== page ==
Twelve Minutes – A Flash Fiction Story in 486 Words

Twelve Minutes

Lennie checked her watch.  The bus wasn’t due for another twelve minutes.  She sank onto the bench, shoulders hunched.  The burden of the phone call Lennie received on her way to work that morning still weighed heavily on her.

Robert was in jail.  She had warned her son not to get involved with his ex-girlfriend again.  The two of them together were nothing but trouble and now trouble had turned into a 2:00am screaming match outside his girlfriend’s apartment, complete with slapped faces and shattered beer bottles.  The stories always changed about who exactly did what.  Lennie knew they both had their own versions of the story, not that either were ever fully right or wrong.

Lennie sighed.  Why did they always have to resort to violence?  Matthew 5:39 – “But I tell you do not resist an evil person. If anyone slaps you on the right cheek, turn to them the other cheek also.”  The latter part of this verse sat on Lennie’s couch at home, stitched on one of her pillows.  She must have said it over a thousand times to Robert in his twenty-two years of life.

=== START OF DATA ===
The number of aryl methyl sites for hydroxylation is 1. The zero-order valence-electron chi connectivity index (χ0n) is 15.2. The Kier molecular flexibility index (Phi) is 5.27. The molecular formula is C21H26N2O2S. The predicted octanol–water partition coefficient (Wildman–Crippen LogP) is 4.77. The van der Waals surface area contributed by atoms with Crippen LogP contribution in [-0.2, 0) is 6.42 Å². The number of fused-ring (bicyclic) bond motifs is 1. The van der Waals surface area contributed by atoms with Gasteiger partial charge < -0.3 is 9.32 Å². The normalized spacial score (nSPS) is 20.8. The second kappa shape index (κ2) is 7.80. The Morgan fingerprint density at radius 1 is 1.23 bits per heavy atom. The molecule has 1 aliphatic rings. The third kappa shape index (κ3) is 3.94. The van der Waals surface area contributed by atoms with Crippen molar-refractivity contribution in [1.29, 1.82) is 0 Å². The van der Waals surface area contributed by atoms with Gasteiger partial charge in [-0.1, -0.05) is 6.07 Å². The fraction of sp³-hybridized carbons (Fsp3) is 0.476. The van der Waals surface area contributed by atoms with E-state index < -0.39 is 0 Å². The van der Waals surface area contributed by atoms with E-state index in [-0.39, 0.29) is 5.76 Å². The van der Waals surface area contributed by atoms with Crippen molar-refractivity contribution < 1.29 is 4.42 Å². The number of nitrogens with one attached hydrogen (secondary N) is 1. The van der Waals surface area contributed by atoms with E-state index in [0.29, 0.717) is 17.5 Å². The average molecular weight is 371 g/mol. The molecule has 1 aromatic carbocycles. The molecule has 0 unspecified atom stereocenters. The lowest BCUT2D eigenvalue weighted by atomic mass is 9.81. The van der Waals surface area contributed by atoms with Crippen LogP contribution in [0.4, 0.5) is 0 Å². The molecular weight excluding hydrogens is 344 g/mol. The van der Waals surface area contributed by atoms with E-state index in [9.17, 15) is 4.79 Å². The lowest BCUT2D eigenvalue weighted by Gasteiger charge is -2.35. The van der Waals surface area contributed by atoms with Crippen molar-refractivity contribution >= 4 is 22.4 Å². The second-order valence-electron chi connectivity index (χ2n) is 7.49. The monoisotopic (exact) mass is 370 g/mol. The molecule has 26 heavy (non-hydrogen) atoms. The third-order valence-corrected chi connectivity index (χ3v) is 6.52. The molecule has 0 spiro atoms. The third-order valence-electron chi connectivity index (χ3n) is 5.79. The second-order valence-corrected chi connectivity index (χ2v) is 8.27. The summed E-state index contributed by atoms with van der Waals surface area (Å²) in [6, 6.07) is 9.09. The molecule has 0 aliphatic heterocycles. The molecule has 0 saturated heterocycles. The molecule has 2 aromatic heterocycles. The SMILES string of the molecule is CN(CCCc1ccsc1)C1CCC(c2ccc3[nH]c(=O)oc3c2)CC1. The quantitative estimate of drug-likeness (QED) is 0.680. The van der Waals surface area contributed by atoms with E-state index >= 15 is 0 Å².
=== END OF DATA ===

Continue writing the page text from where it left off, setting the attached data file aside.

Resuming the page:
Lord, give me strength, Lennie thought.  She closed her eyes at the invocation, repeated her prayer several times, and then opened her eyes.  Lennie blinked into the sunlight.

To her surprise, she no longer sat alone on the bench.  Lennie recognized the woman next to her as Sister Francis Marie.  Lennie had volunteered at the St. Catherine’s soup kitchen on occasion and Sister Fran often provided songs during dinner time.  Lennie could listen to Sister Fran sing for hours.  She never knew which touched her heart more –providing a decent meal to others or listening to Sister Fran’s angelic voice.

Lennie could faintly hear that voice now amidst the bustle of the street.  Sister Fran sang along to her headphones, tapping her feet.  Lennie watched from the corner of her eye as Sister Fran stopped singing and searched for a new song.  Her lips pursed as if concentrating on the holiest of tasks.  Finally, Sister Fran began singing again.

Lennie knew the song.  It had been on the radio several years ago.  As Sister Fran bopped her head along and lamented about where the love had gone in the world, Lennie wondered the same thing.  Well, I still have love to give, she thought, so that’s what I’m going to do.  She imagined a beautiful angel wrapping up Robert and his girlfriend in her glorious white wings.  She held the vision for a few moments in her heart and then let it go up into the heavens.

At that moment, her bus came and Lennie stood up.  She didn’t feel so heavy anymore.  Lennie took one more look at Sister Fran.  Her prayer had been answered.  Thank you, God, she thought and with a smile she got on the bus, ready to see her son.

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